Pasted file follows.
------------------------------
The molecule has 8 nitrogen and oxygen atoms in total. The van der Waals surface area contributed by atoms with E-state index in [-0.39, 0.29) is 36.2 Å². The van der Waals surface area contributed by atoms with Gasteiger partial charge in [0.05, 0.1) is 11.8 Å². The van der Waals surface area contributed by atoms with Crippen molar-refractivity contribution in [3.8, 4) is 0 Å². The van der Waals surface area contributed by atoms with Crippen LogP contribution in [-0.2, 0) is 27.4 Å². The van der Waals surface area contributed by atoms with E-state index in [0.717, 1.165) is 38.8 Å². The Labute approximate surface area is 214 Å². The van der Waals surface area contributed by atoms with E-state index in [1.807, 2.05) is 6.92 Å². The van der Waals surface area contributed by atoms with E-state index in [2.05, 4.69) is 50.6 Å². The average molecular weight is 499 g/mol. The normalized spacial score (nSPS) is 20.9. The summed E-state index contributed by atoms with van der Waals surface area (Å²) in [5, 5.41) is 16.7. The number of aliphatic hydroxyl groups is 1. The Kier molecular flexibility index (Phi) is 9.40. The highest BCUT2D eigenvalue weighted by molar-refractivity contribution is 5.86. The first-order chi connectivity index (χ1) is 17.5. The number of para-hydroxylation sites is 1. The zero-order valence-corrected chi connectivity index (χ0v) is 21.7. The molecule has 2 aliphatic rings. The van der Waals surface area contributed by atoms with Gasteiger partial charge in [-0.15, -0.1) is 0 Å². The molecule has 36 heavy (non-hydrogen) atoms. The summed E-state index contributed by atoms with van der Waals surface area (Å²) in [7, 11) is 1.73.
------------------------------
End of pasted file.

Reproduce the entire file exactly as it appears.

The molecule has 8 nitrogen and oxygen atoms in total. The van der Waals surface area contributed by atoms with E-state index in [-0.39, 0.29) is 36.2 Å². The van der Waals surface area contributed by atoms with Gasteiger partial charge in [0.05, 0.1) is 11.8 Å². The van der Waals surface area contributed by atoms with Crippen molar-refractivity contribution in [3.8, 4) is 0 Å². The van der Waals surface area contributed by atoms with Crippen LogP contribution in [-0.2, 0) is 27.4 Å². The van der Waals surface area contributed by atoms with E-state index in [0.717, 1.165) is 38.8 Å². The Labute approximate surface area is 214 Å². The van der Waals surface area contributed by atoms with E-state index in [1.807, 2.05) is 6.92 Å². The van der Waals surface area contributed by atoms with E-state index in [2.05, 4.69) is 50.6 Å². The average molecular weight is 499 g/mol. The normalized spacial score (nSPS) is 20.9. The summed E-state index contributed by atoms with van der Waals surface area (Å²) in [5, 5.41) is 16.7. The number of aliphatic hydroxyl groups is 1. The Kier molecular flexibility index (Phi) is 9.40. The highest BCUT2D eigenvalue weighted by molar-refractivity contribution is 5.86. The first-order chi connectivity index (χ1) is 17.5. The number of para-hydroxylation sites is 1. The zero-order valence-corrected chi connectivity index (χ0v) is 21.7. The molecule has 2 aliphatic rings. The van der Waals surface area contributed by atoms with Gasteiger partial charge in [-0.15, -0.1) is 0 Å². The molecule has 36 heavy (non-hydrogen) atoms. The summed E-state index contributed by atoms with van der Waals surface area (Å²) in [7, 11) is 1.73.